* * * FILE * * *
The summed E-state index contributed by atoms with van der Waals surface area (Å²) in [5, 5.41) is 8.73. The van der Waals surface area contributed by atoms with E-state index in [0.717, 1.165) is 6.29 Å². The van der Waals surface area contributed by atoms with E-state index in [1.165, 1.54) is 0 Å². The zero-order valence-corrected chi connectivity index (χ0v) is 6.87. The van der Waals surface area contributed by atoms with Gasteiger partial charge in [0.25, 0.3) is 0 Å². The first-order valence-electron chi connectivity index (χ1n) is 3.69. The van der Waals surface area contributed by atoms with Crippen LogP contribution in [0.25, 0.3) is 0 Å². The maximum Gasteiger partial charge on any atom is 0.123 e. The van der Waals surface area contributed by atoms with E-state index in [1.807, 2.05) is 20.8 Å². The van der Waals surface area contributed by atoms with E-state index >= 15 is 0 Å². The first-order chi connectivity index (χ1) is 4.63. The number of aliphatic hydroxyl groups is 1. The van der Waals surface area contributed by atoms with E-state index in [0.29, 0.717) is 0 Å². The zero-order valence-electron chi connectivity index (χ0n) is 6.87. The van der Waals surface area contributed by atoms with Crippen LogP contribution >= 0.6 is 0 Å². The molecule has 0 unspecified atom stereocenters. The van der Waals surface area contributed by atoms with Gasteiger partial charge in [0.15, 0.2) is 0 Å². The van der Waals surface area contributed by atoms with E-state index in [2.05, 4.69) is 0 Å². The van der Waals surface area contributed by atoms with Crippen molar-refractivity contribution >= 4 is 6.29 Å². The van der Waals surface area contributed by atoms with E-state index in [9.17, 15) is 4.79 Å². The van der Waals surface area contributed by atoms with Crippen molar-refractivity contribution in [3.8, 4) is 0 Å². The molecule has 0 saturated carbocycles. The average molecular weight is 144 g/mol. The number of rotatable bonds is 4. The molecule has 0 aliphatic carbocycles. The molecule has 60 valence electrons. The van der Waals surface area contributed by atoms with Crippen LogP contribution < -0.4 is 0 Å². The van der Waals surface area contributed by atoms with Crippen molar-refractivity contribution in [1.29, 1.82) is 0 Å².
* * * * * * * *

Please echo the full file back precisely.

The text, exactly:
The summed E-state index contributed by atoms with van der Waals surface area (Å²) in [5, 5.41) is 8.73. The van der Waals surface area contributed by atoms with E-state index in [0.717, 1.165) is 6.29 Å². The van der Waals surface area contributed by atoms with E-state index in [1.165, 1.54) is 0 Å². The zero-order valence-corrected chi connectivity index (χ0v) is 6.87. The van der Waals surface area contributed by atoms with Gasteiger partial charge in [0.25, 0.3) is 0 Å². The first-order valence-electron chi connectivity index (χ1n) is 3.69. The van der Waals surface area contributed by atoms with Crippen LogP contribution in [0.25, 0.3) is 0 Å². The maximum Gasteiger partial charge on any atom is 0.123 e. The van der Waals surface area contributed by atoms with E-state index in [1.807, 2.05) is 20.8 Å². The van der Waals surface area contributed by atoms with E-state index >= 15 is 0 Å². The first-order chi connectivity index (χ1) is 4.63. The number of aliphatic hydroxyl groups is 1. The van der Waals surface area contributed by atoms with E-state index in [0.29, 0.717) is 0 Å². The zero-order valence-electron chi connectivity index (χ0n) is 6.87. The van der Waals surface area contributed by atoms with Crippen LogP contribution >= 0.6 is 0 Å². The molecule has 0 unspecified atom stereocenters. The van der Waals surface area contributed by atoms with Gasteiger partial charge in [0.15, 0.2) is 0 Å². The van der Waals surface area contributed by atoms with E-state index in [2.05, 4.69) is 0 Å². The van der Waals surface area contributed by atoms with Crippen molar-refractivity contribution >= 4 is 6.29 Å². The van der Waals surface area contributed by atoms with E-state index in [9.17, 15) is 4.79 Å². The van der Waals surface area contributed by atoms with Crippen molar-refractivity contribution in [3.8, 4) is 0 Å². The molecule has 0 saturated carbocycles. The average molecular weight is 144 g/mol. The number of rotatable bonds is 4. The molecule has 0 aliphatic carbocycles. The molecule has 60 valence electrons. The van der Waals surface area contributed by atoms with Crippen LogP contribution < -0.4 is 0 Å². The van der Waals surface area contributed by atoms with Crippen molar-refractivity contribution in [1.29, 1.82) is 0 Å².